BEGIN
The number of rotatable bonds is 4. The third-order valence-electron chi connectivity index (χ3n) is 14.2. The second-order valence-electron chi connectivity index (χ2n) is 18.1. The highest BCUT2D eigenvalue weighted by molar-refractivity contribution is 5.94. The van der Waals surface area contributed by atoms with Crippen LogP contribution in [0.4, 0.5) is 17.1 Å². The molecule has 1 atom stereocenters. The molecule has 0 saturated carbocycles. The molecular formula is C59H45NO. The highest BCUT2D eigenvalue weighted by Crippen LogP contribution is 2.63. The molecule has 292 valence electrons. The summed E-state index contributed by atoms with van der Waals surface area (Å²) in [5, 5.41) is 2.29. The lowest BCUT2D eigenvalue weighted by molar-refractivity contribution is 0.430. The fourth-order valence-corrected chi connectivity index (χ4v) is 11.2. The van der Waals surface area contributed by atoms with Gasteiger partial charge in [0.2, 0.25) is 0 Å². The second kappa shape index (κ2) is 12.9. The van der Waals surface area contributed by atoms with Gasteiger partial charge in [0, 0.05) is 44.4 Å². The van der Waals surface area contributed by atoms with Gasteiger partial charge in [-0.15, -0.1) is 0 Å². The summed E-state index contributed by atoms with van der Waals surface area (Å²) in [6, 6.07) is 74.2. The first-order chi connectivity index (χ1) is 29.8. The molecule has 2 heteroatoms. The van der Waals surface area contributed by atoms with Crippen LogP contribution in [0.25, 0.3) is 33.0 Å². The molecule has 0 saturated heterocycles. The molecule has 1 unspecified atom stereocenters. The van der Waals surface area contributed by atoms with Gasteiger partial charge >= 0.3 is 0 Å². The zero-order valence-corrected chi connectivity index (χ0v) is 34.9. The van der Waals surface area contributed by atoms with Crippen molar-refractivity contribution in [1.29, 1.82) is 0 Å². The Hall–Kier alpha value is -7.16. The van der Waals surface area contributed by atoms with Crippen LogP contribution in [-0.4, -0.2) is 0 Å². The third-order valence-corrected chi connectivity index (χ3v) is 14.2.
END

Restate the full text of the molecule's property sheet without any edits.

The number of rotatable bonds is 4. The third-order valence-electron chi connectivity index (χ3n) is 14.2. The second-order valence-electron chi connectivity index (χ2n) is 18.1. The highest BCUT2D eigenvalue weighted by molar-refractivity contribution is 5.94. The van der Waals surface area contributed by atoms with Crippen LogP contribution in [0.4, 0.5) is 17.1 Å². The molecule has 1 atom stereocenters. The molecule has 0 saturated carbocycles. The molecular formula is C59H45NO. The highest BCUT2D eigenvalue weighted by Crippen LogP contribution is 2.63. The molecule has 292 valence electrons. The summed E-state index contributed by atoms with van der Waals surface area (Å²) in [5, 5.41) is 2.29. The lowest BCUT2D eigenvalue weighted by molar-refractivity contribution is 0.430. The fourth-order valence-corrected chi connectivity index (χ4v) is 11.2. The van der Waals surface area contributed by atoms with Gasteiger partial charge in [0.2, 0.25) is 0 Å². The second kappa shape index (κ2) is 12.9. The van der Waals surface area contributed by atoms with Gasteiger partial charge in [0, 0.05) is 44.4 Å². The van der Waals surface area contributed by atoms with Gasteiger partial charge in [-0.15, -0.1) is 0 Å². The summed E-state index contributed by atoms with van der Waals surface area (Å²) in [6, 6.07) is 74.2. The first-order chi connectivity index (χ1) is 29.8. The molecule has 2 heteroatoms. The van der Waals surface area contributed by atoms with Crippen LogP contribution in [0.25, 0.3) is 33.0 Å². The molecule has 0 saturated heterocycles. The molecule has 1 unspecified atom stereocenters. The van der Waals surface area contributed by atoms with Gasteiger partial charge >= 0.3 is 0 Å². The zero-order valence-corrected chi connectivity index (χ0v) is 34.9. The van der Waals surface area contributed by atoms with Crippen molar-refractivity contribution in [1.29, 1.82) is 0 Å². The Hall–Kier alpha value is -7.16. The van der Waals surface area contributed by atoms with Crippen LogP contribution in [-0.4, -0.2) is 0 Å². The third-order valence-corrected chi connectivity index (χ3v) is 14.2.